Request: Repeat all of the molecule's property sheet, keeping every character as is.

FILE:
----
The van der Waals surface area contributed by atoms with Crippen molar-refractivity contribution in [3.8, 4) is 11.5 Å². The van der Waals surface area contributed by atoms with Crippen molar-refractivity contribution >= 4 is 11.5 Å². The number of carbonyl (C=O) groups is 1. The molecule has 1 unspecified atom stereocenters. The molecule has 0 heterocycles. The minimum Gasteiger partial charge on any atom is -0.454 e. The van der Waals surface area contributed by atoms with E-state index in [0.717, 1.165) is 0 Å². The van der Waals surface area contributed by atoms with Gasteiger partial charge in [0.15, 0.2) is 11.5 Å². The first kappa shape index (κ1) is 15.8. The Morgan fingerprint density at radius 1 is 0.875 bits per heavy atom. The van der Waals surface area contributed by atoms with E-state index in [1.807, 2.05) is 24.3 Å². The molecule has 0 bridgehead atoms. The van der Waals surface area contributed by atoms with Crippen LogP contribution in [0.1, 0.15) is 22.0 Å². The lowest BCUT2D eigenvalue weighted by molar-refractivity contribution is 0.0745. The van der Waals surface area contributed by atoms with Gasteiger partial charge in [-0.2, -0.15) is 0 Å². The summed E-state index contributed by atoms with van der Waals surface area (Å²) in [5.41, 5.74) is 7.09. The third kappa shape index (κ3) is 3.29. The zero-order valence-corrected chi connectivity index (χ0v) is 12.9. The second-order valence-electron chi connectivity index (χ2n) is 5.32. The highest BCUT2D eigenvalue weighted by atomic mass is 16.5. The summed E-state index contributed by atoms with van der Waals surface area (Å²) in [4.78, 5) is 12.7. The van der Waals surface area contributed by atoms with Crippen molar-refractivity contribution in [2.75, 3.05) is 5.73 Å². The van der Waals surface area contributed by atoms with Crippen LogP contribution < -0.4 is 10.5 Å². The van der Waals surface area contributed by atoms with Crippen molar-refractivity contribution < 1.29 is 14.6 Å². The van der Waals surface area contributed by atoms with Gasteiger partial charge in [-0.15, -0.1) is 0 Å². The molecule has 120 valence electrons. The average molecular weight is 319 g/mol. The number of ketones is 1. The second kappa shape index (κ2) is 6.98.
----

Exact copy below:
The van der Waals surface area contributed by atoms with Crippen molar-refractivity contribution in [3.8, 4) is 11.5 Å². The van der Waals surface area contributed by atoms with Crippen molar-refractivity contribution >= 4 is 11.5 Å². The number of carbonyl (C=O) groups is 1. The molecule has 1 unspecified atom stereocenters. The molecule has 0 heterocycles. The minimum Gasteiger partial charge on any atom is -0.454 e. The van der Waals surface area contributed by atoms with E-state index in [0.717, 1.165) is 0 Å². The van der Waals surface area contributed by atoms with Gasteiger partial charge in [0.15, 0.2) is 11.5 Å². The first kappa shape index (κ1) is 15.8. The Morgan fingerprint density at radius 1 is 0.875 bits per heavy atom. The van der Waals surface area contributed by atoms with E-state index in [1.807, 2.05) is 24.3 Å². The molecule has 0 bridgehead atoms. The van der Waals surface area contributed by atoms with Crippen LogP contribution in [0.1, 0.15) is 22.0 Å². The lowest BCUT2D eigenvalue weighted by molar-refractivity contribution is 0.0745. The van der Waals surface area contributed by atoms with Gasteiger partial charge in [-0.2, -0.15) is 0 Å². The summed E-state index contributed by atoms with van der Waals surface area (Å²) in [5.41, 5.74) is 7.09. The third kappa shape index (κ3) is 3.29. The zero-order valence-corrected chi connectivity index (χ0v) is 12.9. The second-order valence-electron chi connectivity index (χ2n) is 5.32. The highest BCUT2D eigenvalue weighted by atomic mass is 16.5. The summed E-state index contributed by atoms with van der Waals surface area (Å²) in [4.78, 5) is 12.7. The van der Waals surface area contributed by atoms with Crippen molar-refractivity contribution in [2.75, 3.05) is 5.73 Å². The van der Waals surface area contributed by atoms with Crippen LogP contribution < -0.4 is 10.5 Å². The van der Waals surface area contributed by atoms with Crippen molar-refractivity contribution < 1.29 is 14.6 Å². The van der Waals surface area contributed by atoms with Gasteiger partial charge in [-0.15, -0.1) is 0 Å². The molecule has 120 valence electrons. The average molecular weight is 319 g/mol. The number of ketones is 1. The second kappa shape index (κ2) is 6.98.